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How FMCG Spaces Elsewhere Can Learn From Kenya’s Example

Kevin Motaroki | 1 April 2020 | Published on Nairobi Law Monthly

 

How do Kenyan FMCG distributors achieve their remarkable productivity levels? What role do tech and mindsets play?

Productivity and speed to deliver are key criterion within the supply chain, particularly in the FMCG sector. The faster the delivery and the smoother the processes such as invoicing with no glitches, the better the experience for the retailer. It’s all about providing instant service that not only fulfills but exceeds expectations and increasing contact between distributors and retailers. Sure, technology can enable this with just-in-time supply, seamless processes and the elimination of bottlenecks.

However, in countries like Kenya, there have been unprecedented levels of productivity that outstrip other countries (such as South Africa). This is evident in the number of retailers that Kenyan distributors in the FMCG industry are able to call on in a day/week. The Nairobi Law Monthly spoke with Andrew Dawson, the Commercial Director at MACmobile, to discuss how FMCG distributors in Kenya are able to achieve these unusually high levels of productivity, the role that technology plays and the mindset that drives this behaviour.

 

Everyone wants to grow, but there is bigger business through collaboration and other mutual ecosystems. Is this something to be advocated for?

There is plenty of room for partnerships in and around Africa, and this is something that should be advocated over individual enterprises. This is a business approach that many companies in Kenya should transition to if they haven’t already as this encourages an overlap of customer loyalty, increases benefits and expertise and hopefully increases overall profit.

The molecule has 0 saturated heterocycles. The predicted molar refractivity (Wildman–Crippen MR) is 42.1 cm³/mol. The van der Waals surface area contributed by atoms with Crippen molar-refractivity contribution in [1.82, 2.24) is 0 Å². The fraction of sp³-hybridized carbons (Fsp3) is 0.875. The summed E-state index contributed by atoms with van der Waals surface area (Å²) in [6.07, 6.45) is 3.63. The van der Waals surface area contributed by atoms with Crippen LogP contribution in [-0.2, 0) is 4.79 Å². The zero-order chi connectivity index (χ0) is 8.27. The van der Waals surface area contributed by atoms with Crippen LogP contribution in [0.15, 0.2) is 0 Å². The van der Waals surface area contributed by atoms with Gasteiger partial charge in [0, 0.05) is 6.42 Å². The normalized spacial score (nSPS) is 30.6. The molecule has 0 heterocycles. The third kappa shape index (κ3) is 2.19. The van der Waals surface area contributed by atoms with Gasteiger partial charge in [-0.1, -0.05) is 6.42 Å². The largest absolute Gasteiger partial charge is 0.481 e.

Data is becoming the foundation for strategic and tactical decision making. How do insights about consumer behaviour increase efficiencies and informing innovation to drive up margins.

Customers are often willing to pay a premium for an excellent experience over a competitor that offers the same product or service but that does not deliver on the customer experience. Delivering products that effectively cater to customer needs, and creating a memorable and pleasant encounter, requires businesses to have a significant depth of understanding of the customer. This, in turn requires analytics, which hinges off clean, customer data. It is crucial that businesses adapt to the needs of the customer in order to drive margins up. This can only be done through data insights.

 

What role does shopper segmentation and buyer profiling play in tailoring marketing and messaging?

Customer profiling has never been so important. Creating a customer profile based on the Universe of One enables the brand and retailer the ability to provide personalised offers or discounts based on actual buying patterns and behaviours rather than a broad-based persona. This, in turn, results in ensured sales and more often than not, customer loyalty.